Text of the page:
That the tribunal erred in finding that the offer to arbitrate in the Poland-Belgium-Luxembourg bilateral investment treaty BIT did not include claims for breach of the fair and equitable treatment FET standard.
Paul Hastings LLP The renewable energy sector often depends on large, upfront investments, which can only be recouped over a long period. Given the substantial initial capital investment required, many countries particularly those in the European Union have enacted schemes, such as feed-in tariffs or other special rates, to encourage long-term investment.
Investors in the renewable energy sector have a strong interest in the stability of this regulatory regime — including, significantly, the continuity of any incentive schemes for renewable energy over the period of expected recovery — and protection from unwarranted government policy changes that could amount to expropriation or a denial of fair and equitable treatment.
The past decade saw a significantly increased level of investment, including foreign investment as a result of international initiatives on the development of alternative energy sources. These measures were designed to favour renewable resources over continued use of fossil fuels and to account for the significant upfront expense associated with the new technologies.
These regulatory changes, in turn, have sparked a considerable number of legal disputes, including investor—state arbitrations under the ECT. Spain, the Czech Republic and Italy in particular have found themselves facing disputes following changes in regulatory structures for energy investment.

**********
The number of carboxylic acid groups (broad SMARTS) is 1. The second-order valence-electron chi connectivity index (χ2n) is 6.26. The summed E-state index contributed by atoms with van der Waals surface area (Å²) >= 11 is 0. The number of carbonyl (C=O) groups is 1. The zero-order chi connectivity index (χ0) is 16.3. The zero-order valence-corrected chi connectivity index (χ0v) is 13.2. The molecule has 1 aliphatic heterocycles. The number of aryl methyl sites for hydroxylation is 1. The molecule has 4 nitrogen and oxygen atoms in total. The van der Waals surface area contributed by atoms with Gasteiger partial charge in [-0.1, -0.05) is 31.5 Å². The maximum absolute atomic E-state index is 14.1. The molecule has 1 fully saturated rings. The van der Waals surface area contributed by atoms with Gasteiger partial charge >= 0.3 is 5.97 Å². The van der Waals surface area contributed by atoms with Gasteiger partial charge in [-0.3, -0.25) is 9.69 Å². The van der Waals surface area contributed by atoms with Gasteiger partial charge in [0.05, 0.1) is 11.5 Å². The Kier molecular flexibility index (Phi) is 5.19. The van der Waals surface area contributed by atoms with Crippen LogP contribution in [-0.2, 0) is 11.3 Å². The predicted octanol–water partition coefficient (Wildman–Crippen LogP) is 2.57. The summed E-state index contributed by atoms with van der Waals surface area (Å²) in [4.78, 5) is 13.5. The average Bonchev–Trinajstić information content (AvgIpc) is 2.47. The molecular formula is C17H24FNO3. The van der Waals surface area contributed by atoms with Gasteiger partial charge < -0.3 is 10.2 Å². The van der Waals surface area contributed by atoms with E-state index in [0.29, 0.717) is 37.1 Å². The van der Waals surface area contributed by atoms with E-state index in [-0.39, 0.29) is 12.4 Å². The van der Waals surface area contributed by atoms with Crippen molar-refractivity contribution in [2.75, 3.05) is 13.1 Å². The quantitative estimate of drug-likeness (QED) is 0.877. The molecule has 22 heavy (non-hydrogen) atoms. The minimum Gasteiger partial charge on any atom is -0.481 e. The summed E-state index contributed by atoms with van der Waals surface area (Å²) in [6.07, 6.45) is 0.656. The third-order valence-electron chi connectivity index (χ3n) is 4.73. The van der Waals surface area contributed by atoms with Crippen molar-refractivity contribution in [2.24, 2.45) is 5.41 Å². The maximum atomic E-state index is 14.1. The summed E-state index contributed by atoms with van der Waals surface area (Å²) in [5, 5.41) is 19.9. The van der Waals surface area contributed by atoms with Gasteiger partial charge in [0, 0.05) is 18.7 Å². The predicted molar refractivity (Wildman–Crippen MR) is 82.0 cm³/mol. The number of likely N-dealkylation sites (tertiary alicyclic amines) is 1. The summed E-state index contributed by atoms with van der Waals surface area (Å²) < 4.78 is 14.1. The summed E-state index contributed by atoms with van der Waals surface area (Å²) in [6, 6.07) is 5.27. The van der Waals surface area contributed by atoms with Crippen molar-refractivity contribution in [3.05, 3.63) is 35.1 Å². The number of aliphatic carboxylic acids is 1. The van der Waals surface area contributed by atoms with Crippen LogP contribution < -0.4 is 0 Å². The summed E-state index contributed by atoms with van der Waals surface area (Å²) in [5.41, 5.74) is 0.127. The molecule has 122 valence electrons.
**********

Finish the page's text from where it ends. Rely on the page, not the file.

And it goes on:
Spain For over a decade, Spain had laws subsidising new investments in wind energy, solar energy and waste incineration. The Spanish Promotion Plan for Renewable Energy, originally promulgated in and revised inprovided for grants, tax incentives, soft loans and loan guarantees.
These incentives attracted tens of billions of euros in investment in renewable energy assets from outside investors. Subsequently, however, the Czech Republic sought to roll back the payments required under the tariff, and in imposed a retroactive levy on revenues from solar electricity, which was upheld by the Czech Constitutional Court.
The tariff was originally enacted in by Legislative Decree No. The incentives system, however, was costly, and eventually became unaffordable.